We’re Beaver Fans

Native trees and beaver caging at Beaver Creek

After a brief holiday hiatus, SOLV Green Teams are back in action and ready to get back to stream restoration!  We visited Beaver Creek in Troutdale with Kim Wilson’s seniors from Reynolds Natural Resource Academy last week.  These students worked at the site last year and were able to see that a great many of the trees they planted in the riparian area (next to the stream) of Beaver Creek were still thriving.

Miles and Alex (SOLV) demonstrate beaver caging installation

Students planted about 75 trees and shrubs, such as twinberry, douglas spirea and red osier dogwood, all of which are species that do well in wetland and flooded areas.  We were able to see the effects of high water levels and flooding, as some plants’ caging from last year were warped and filled with debris.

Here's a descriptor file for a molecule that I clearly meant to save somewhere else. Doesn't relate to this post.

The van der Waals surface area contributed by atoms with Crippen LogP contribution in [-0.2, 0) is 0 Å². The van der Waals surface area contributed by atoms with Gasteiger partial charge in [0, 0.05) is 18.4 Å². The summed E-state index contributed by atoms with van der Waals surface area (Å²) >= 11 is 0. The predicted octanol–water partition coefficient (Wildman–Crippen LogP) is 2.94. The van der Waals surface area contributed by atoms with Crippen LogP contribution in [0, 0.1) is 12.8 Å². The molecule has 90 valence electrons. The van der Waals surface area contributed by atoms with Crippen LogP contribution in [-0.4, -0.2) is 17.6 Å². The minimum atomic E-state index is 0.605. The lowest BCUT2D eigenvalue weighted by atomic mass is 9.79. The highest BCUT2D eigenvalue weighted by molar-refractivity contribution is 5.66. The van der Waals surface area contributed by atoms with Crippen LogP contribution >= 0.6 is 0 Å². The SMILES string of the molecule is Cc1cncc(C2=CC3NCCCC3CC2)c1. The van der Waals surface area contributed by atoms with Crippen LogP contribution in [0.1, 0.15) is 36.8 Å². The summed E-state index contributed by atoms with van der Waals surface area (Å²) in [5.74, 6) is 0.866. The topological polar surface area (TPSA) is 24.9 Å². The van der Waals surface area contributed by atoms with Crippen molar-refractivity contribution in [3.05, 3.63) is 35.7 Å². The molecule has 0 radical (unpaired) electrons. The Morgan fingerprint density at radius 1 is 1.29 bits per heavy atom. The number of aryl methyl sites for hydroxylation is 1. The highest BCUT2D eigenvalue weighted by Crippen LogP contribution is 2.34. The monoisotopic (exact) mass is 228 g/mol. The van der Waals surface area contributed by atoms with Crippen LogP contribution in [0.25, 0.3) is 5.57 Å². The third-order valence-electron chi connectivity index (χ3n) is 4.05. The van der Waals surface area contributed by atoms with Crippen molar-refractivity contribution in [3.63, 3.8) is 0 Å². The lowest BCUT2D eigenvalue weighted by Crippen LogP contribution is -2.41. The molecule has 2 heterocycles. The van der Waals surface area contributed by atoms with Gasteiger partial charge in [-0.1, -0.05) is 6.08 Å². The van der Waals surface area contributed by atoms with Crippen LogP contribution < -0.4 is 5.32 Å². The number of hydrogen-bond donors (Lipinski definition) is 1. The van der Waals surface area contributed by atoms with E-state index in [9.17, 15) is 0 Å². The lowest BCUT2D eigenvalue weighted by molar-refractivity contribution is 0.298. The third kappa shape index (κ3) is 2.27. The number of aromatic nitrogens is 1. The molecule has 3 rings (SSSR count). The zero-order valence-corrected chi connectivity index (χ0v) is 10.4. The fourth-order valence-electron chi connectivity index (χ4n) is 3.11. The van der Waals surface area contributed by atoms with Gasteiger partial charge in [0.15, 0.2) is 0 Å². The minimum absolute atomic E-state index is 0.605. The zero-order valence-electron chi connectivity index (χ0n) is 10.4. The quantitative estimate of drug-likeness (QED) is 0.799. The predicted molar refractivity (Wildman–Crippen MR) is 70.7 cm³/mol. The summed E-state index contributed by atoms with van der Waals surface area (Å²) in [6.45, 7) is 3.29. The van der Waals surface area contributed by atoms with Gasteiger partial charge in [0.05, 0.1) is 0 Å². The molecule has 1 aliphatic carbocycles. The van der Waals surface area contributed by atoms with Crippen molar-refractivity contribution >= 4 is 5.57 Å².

Beaver cages filled with debris from the waterway

As students planted native species, they cut wire caging to stake into the ground around the plants to protect them from the nibbles of beavers, deer and other creatures. 

Teacher Marty O'Brien and a student prep beaver caging

Reynolds students were able to cage most of the trees and shrubs they planted, which will give them protection from wind, weather and other elements as they take root and begin to shade and protect Beaver Creek.

Raccoon prints next to Beaver Creek

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